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General practitioners’ advice to use topical rather than oral ibuprofen resulted in equivalent effects on chronic knee pain

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M Underwood

Professor M Underwood, University of Warwick, Coventry, UK; [email protected]

QUESTION

For older patients with chronic knee pain, should general practitioners advise use of topical or oral non-steroidal anti-inflammatory drugs (NSAIDs)?

METHODS

Design:

randomised controlled trial (Topical or Oral Ibuprofen [TOIB]).

Allocation:

concealed.

Blinding:

blinded (data collectors).

Follow-up period:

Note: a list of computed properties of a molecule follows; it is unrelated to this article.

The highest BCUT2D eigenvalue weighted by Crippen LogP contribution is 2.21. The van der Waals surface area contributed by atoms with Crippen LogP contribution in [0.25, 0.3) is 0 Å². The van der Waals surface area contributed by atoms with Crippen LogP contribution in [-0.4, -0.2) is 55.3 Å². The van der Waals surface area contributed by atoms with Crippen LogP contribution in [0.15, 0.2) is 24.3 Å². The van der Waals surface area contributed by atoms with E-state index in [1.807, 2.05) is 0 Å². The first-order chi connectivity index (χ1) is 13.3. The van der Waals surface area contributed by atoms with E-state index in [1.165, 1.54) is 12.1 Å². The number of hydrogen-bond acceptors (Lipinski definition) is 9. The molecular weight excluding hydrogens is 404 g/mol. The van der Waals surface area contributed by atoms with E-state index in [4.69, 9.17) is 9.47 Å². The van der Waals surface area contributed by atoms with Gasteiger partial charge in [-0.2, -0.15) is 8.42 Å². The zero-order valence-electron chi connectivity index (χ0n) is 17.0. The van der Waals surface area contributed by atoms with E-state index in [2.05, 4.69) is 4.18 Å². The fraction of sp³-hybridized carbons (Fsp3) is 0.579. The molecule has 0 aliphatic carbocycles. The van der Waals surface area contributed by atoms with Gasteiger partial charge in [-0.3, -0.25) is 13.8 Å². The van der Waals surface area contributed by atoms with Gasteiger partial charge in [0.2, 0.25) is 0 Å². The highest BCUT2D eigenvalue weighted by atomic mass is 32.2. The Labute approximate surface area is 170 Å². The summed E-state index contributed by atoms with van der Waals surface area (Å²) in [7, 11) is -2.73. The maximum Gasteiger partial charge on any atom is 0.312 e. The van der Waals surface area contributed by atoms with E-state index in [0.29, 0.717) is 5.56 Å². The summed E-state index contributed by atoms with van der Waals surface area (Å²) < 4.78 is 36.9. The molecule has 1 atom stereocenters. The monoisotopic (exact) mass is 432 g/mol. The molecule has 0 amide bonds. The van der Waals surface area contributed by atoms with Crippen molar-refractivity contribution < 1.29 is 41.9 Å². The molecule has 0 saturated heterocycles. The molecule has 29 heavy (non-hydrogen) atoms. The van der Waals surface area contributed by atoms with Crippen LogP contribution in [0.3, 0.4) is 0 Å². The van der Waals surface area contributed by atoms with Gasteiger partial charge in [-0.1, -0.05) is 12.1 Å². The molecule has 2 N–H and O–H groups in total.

12 months.

Setting:

26 general practices in the UK.

Patients:

282 patients ⩾50 years of age (mean age 63 y, 54% women) with knee pain (97% with osteoarthritis). Exclusion criteria included history of, or awaiting, knee replacement, and recent knee injury.

Intervention:

the patient’s general practitioner recommended preferential use of topical ibuprofen (n = 138) or oral ibuprofen (n = 144).

Outcomes:

Western Ontario and McMaster Universities Osteoarthritis Index (WOMAC) score, adverse effects, and cost-effectiveness. The study had >80% power to show equivalence in WOMAC scores to within 10 mm (α = 0.05).

Patient follow-up:

88% (intention-to-treat …

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